Lowest Mans Score - Roy 'Jogger Miller

Roy only managed to sink 6 pins and was heard to mention that if this ever got into print he would 'sue the writer.

Well, Im prepared to take the risk in view of the fact that this will have less effect on the public than the exposure of Roys bare legs jogging around the parish. These legs have caused women to faint , men to gasp in amazement and children to fall about laughing - see you in court Roy!! But all has not yet been revealed - The Knockout Competition! The lady winner was Doreen Hyde and the mens winner was yours truly (I certainly do not intend to share my prize with a certain jogger either!!) Well, thats all for now - see you next month (unless Roy wins his court action and Im in prison)



In our March issue we reported the meeting held in the Public Hall, to discuss Ian Bones Community Profile of Shirehampton, which had just been completed. Ians report recommended that there is a need to establish some form of partnership working among the different organisations to develop a strategic vision for Shirehampton. This could take the form of a Community Development Trust or an Urban Parish Council or Area Forum but partnership working will be essential if resources are to be gained to meet identified and shared problems.

Much work remains to be done before we can see any benefits from this partnership working. The Public Hall Community Association is very pleased to announce that it has received a grant from Bristol City Council to enable more to be done. This has enabled us to re-employ Ian for another six months, to follow up the recommendations in the report. Ian will be contacting all those who contributed to it, or came to the Public Hall meeting, in the near future, to explore the way forward. He would be delighted to hear from any other organisation or individual who would like to be involved. Give him a ring on 982 9963, or drop in on him at the Public Hall.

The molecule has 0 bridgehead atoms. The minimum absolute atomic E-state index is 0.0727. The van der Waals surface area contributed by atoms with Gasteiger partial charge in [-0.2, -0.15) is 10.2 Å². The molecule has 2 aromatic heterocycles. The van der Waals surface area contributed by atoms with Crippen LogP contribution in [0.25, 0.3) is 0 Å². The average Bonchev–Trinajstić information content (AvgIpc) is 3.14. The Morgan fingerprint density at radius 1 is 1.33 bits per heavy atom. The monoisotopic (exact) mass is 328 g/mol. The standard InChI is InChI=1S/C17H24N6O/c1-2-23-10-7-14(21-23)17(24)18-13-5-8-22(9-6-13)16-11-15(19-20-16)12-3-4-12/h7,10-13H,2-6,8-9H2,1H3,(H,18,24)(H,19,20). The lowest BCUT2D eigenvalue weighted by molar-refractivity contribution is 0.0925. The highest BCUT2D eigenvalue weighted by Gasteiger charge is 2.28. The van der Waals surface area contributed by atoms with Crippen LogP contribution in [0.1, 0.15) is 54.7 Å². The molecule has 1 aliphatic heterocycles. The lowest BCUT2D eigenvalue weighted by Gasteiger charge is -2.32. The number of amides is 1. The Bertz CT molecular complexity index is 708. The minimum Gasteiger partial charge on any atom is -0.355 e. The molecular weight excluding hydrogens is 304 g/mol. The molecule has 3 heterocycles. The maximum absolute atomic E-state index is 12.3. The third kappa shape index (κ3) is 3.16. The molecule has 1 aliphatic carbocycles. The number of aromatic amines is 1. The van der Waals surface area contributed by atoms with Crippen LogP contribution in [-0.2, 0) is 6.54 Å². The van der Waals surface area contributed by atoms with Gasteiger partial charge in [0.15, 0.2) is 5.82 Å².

The full Community Profile is available at the Library. It has also been placed on the Public Hall Associations new website, at


Shirehampton Traders Association wish to thank Bridget Kerbes for her support in the Association and to wish her a long and enjoyable retirement. We hope that as Bridget will not be living too far away, that we may be able to call upon her continued support and to see her around the village from time to time.

D & O Drapers has been in the village for 28 years, first run by her husband but for the last 18 years by Bridget herself. If local comment is anything to go by, her shop will be greatly missed.

Best wishes Bridget from us all.


Ena Kellaway, Kelly to all who know her, celebrates her 90th birthday on 23rd June, 2001. She retired to live in Shirehampton in 1978 after a career in nursing, specialising in midwifery. She served in a number of Bristol hospitals and from Southmead Hospital was promoted to Matron in Charge of St. Brendas Maternity Hospital in Clifton, where she remained until her retirement. Kelly has always been interested in amateur dramatics and whilst working at Southmead Hospital she wrote the scripts for the annual pantomimes performed there.